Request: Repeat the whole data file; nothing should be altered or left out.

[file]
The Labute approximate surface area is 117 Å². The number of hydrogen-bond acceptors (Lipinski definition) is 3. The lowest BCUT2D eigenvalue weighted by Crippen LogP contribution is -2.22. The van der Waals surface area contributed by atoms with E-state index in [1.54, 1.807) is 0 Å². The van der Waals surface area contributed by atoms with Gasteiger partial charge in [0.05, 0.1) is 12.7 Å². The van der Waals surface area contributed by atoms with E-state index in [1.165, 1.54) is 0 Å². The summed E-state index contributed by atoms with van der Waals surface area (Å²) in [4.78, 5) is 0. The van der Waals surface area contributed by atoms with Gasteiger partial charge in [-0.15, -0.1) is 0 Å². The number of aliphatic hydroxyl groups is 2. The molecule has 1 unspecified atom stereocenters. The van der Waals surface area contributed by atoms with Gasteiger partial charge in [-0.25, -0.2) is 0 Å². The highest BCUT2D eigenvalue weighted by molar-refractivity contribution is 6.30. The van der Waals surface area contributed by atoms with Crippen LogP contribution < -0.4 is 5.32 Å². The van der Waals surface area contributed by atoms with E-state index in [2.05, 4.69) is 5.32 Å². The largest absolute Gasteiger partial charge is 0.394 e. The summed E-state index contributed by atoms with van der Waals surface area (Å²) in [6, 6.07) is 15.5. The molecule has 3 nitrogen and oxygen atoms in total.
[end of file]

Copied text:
The Labute approximate surface area is 117 Å². The number of hydrogen-bond acceptors (Lipinski definition) is 3. The lowest BCUT2D eigenvalue weighted by Crippen LogP contribution is -2.22. The van der Waals surface area contributed by atoms with E-state index in [1.54, 1.807) is 0 Å². The van der Waals surface area contributed by atoms with Gasteiger partial charge in [0.05, 0.1) is 12.7 Å². The van der Waals surface area contributed by atoms with E-state index in [1.165, 1.54) is 0 Å². The summed E-state index contributed by atoms with van der Waals surface area (Å²) in [4.78, 5) is 0. The van der Waals surface area contributed by atoms with Gasteiger partial charge in [-0.15, -0.1) is 0 Å². The number of aliphatic hydroxyl groups is 2. The molecule has 1 unspecified atom stereocenters. The van der Waals surface area contributed by atoms with Gasteiger partial charge in [-0.25, -0.2) is 0 Å². The highest BCUT2D eigenvalue weighted by molar-refractivity contribution is 6.30. The van der Waals surface area contributed by atoms with Crippen LogP contribution < -0.4 is 5.32 Å². The van der Waals surface area contributed by atoms with E-state index in [2.05, 4.69) is 5.32 Å². The largest absolute Gasteiger partial charge is 0.394 e. The summed E-state index contributed by atoms with van der Waals surface area (Å²) in [6, 6.07) is 15.5. The molecule has 3 nitrogen and oxygen atoms in total.